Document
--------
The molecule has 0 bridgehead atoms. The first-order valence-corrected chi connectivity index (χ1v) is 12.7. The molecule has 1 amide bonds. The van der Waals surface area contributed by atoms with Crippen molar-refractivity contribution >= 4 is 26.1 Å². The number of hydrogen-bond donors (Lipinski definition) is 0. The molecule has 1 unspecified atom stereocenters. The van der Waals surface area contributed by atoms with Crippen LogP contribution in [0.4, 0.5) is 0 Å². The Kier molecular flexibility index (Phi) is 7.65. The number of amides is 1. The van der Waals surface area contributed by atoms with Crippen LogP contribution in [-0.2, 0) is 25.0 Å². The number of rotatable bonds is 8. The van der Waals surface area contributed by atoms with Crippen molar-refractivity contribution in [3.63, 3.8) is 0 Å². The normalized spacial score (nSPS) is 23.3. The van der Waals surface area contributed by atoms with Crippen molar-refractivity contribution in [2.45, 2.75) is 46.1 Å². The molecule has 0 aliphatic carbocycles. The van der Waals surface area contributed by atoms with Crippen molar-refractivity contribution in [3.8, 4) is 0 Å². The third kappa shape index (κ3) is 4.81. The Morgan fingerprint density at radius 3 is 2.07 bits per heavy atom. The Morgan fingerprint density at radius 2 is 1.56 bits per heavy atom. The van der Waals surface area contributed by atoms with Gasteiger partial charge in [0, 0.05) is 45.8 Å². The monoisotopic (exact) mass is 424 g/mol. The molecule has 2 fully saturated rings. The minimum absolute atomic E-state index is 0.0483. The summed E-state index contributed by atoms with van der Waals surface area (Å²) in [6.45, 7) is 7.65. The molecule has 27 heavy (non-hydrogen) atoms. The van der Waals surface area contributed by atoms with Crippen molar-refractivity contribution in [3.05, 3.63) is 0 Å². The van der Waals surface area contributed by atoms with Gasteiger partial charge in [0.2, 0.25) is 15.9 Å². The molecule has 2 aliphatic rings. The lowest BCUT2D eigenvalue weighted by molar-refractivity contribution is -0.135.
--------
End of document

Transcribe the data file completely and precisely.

The molecule has 0 bridgehead atoms. The first-order valence-corrected chi connectivity index (χ1v) is 12.7. The molecule has 1 amide bonds. The van der Waals surface area contributed by atoms with Crippen molar-refractivity contribution >= 4 is 26.1 Å². The number of hydrogen-bond donors (Lipinski definition) is 0. The molecule has 1 unspecified atom stereocenters. The van der Waals surface area contributed by atoms with Crippen LogP contribution in [0.4, 0.5) is 0 Å². The Kier molecular flexibility index (Phi) is 7.65. The number of amides is 1. The van der Waals surface area contributed by atoms with Crippen LogP contribution in [-0.2, 0) is 25.0 Å². The number of rotatable bonds is 8. The van der Waals surface area contributed by atoms with Crippen molar-refractivity contribution in [3.63, 3.8) is 0 Å². The normalized spacial score (nSPS) is 23.3. The van der Waals surface area contributed by atoms with Crippen molar-refractivity contribution in [2.45, 2.75) is 46.1 Å². The molecule has 0 aliphatic carbocycles. The van der Waals surface area contributed by atoms with Crippen molar-refractivity contribution in [3.8, 4) is 0 Å². The third kappa shape index (κ3) is 4.81. The Morgan fingerprint density at radius 3 is 2.07 bits per heavy atom. The Morgan fingerprint density at radius 2 is 1.56 bits per heavy atom. The van der Waals surface area contributed by atoms with Gasteiger partial charge in [0, 0.05) is 45.8 Å². The monoisotopic (exact) mass is 424 g/mol. The molecule has 2 fully saturated rings. The minimum absolute atomic E-state index is 0.0483. The summed E-state index contributed by atoms with van der Waals surface area (Å²) in [6.45, 7) is 7.65. The molecule has 27 heavy (non-hydrogen) atoms. The van der Waals surface area contributed by atoms with Crippen molar-refractivity contribution in [3.05, 3.63) is 0 Å². The van der Waals surface area contributed by atoms with Gasteiger partial charge in [0.2, 0.25) is 15.9 Å². The molecule has 2 aliphatic rings. The lowest BCUT2D eigenvalue weighted by molar-refractivity contribution is -0.135.